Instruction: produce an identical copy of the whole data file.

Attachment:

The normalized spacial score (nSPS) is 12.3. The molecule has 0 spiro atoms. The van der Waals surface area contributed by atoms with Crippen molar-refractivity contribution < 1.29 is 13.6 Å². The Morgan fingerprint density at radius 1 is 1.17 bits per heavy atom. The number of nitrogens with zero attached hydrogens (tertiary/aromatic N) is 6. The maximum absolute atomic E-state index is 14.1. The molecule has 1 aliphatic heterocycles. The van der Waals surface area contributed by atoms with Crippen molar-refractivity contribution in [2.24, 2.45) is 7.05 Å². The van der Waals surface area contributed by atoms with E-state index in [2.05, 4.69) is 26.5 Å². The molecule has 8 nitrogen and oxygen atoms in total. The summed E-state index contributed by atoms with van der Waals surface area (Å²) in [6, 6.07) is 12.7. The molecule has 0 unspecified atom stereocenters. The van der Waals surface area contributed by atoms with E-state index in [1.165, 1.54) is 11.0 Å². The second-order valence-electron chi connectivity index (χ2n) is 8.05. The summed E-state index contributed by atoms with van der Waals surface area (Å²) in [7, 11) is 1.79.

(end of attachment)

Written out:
The normalized spacial score (nSPS) is 12.3. The molecule has 0 spiro atoms. The van der Waals surface area contributed by atoms with Crippen molar-refractivity contribution < 1.29 is 13.6 Å². The Morgan fingerprint density at radius 1 is 1.17 bits per heavy atom. The number of nitrogens with zero attached hydrogens (tertiary/aromatic N) is 6. The maximum absolute atomic E-state index is 14.1. The molecule has 1 aliphatic heterocycles. The van der Waals surface area contributed by atoms with Crippen molar-refractivity contribution in [2.24, 2.45) is 7.05 Å². The van der Waals surface area contributed by atoms with E-state index in [2.05, 4.69) is 26.5 Å². The molecule has 8 nitrogen and oxygen atoms in total. The summed E-state index contributed by atoms with van der Waals surface area (Å²) in [6, 6.07) is 12.7. The molecule has 0 unspecified atom stereocenters. The van der Waals surface area contributed by atoms with E-state index in [1.165, 1.54) is 11.0 Å². The second-order valence-electron chi connectivity index (χ2n) is 8.05. The summed E-state index contributed by atoms with van der Waals surface area (Å²) in [7, 11) is 1.79.